I know the early Christians used a fish as their symbol (supposedly, because the letters of the Greek word for “fish” were the initials for “Jesus Something-or-other”). And it was convenient to say humble fishermen had become “fishers of men.” (But anyone who really thought about it would remember that fishers for fish intended to *kill* the fish!) Could the emphasis on fish have been rooted in astrology?

    • Bart
      Bart  December 31, 2014

      It’s an interesting idea. The problem, I think, is that the Gospels show no interest in astrology. (Though some interpreters read astrology *into* the Gospels; they can’t, though, read it *from* the Gospels)

    • Betho  August 30, 2015

      The disciples possessed professions, merchants, networks, boats. Jesus made it clear that the poor were a distinct class of the twelve disciples.

    • marcrm68
      marcrm68  May 8, 2016

      sometimes you have to say, if it looks like a duck, and sounds like a duck, it must be a duck….whether we have any hard evidence or not… we don’t really have much evidence for any position here…

  8. Jonathan_So
    Jonathan_So  December 31, 2014

    Prof. Ehrman, you write, “But the monotheistic Christians had far too an exalted view of God to think that he could have temporarily become human to play out his sexual fantasies.”

    At first recall I am only bringing to mind examples within Tertullian’s Apologeticum and Origen’s Contra Celsus, which support your claim. Sadly, I am struggling to recall any other examples (my memory seems to need a workout)
    Could you point me to some other examples?

    • Bart
      Bart  January 3, 2015

      I can’t think of written examples of people who actually say this. It’s the sort of view that most Christians today would agree with but no one would feel like they need to say.

  9. smackemyackem  December 31, 2014

    This is slightly off topic…but similar. Do you see any connection between ancient religions practicing human sacrifice and Christianity? I still cant get passed Jesus being a human sacrifice despite what apologists claim. Orthodoxy says Jesus was fully human…and fully God…but fully human. And he was a sacrifice for mankind. But, according to Christians, he wasn’t a human sacrifice. ??? Fully human and a sacrifice but not a human sacrifice. Am I dense? It seems like many ancient religions had an animal / human sacrifice element to their beliefs. Any connections in your view?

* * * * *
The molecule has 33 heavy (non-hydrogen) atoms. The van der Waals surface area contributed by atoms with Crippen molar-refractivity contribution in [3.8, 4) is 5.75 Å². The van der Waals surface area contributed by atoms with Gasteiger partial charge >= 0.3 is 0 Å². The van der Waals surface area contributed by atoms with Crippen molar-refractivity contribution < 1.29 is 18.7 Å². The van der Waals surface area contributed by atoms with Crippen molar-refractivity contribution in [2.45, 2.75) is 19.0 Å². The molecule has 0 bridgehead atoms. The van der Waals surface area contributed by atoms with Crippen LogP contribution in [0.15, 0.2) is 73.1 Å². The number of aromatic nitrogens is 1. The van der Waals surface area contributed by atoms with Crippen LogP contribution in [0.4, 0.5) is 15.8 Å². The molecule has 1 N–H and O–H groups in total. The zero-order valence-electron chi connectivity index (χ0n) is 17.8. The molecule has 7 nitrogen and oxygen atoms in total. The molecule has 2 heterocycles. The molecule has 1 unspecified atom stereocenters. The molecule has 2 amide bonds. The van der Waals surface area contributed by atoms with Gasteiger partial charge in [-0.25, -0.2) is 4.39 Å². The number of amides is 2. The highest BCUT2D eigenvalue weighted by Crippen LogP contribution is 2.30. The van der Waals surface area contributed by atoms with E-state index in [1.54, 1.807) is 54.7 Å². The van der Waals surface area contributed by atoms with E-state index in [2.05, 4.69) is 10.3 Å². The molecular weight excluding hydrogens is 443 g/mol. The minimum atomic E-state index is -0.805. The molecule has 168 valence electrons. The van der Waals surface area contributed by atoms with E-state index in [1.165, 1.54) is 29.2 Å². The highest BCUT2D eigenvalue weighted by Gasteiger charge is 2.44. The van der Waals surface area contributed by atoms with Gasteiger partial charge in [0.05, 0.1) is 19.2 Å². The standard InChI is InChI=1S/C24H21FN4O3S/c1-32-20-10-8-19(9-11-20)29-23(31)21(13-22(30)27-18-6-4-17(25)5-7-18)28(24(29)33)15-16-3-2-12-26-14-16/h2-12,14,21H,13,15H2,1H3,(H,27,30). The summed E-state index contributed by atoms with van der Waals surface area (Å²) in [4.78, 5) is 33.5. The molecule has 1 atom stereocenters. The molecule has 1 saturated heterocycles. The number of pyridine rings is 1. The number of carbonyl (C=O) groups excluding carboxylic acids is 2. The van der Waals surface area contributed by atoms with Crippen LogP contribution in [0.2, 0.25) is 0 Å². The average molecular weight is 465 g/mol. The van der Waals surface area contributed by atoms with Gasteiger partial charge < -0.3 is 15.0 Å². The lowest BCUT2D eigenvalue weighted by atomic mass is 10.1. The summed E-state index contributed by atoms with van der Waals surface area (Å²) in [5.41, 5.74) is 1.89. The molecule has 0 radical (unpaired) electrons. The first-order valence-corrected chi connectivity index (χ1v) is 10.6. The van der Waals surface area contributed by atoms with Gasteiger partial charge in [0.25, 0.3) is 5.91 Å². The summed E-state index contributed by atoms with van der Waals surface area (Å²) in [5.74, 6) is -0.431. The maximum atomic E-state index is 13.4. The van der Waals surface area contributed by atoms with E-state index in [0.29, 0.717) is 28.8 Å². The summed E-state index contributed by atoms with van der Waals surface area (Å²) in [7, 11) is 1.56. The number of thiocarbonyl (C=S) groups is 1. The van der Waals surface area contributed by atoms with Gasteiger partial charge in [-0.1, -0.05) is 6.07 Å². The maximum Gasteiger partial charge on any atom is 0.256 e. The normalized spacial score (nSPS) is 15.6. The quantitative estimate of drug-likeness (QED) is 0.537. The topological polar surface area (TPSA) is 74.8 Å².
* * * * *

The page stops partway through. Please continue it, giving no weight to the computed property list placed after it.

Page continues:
• Bart
      Bart  January 3, 2015

      Yes, it’s a bit hard to escape the logic that Jesus is a human sacrifice!

      • godspell  May 16, 2015

        But a voluntary one, which I must say, makes a difference to me. Of course, we can’t know for sure that Jesus intended to sacrifice himself–maybe he believed to the end that God would intervene. Maybe that’s why he asked God why he’d been forsaken.

        It is, all the same, a remarkable thing, the story we’re told–can you think of any other story, ancient or contemporary, in which a cult leader tells his followers to live, while he willingly dies in their place? Cult leaders typically either order their followers to die with them, or instead of them.

        I want to believe that’s because he loved them too much to ask them to sacrifice themselves. Though of course many of them did anyway, in the coming years. But that was their choice, and they were not ripped open on some ceremonial altar. Do we call Martin Luther King Jr. a human sacrifice? He clearly had some idea what was coming. You’ve seen his last speech.

        A terrible beauty, Yeats called it.

        • Betho  August 30, 2015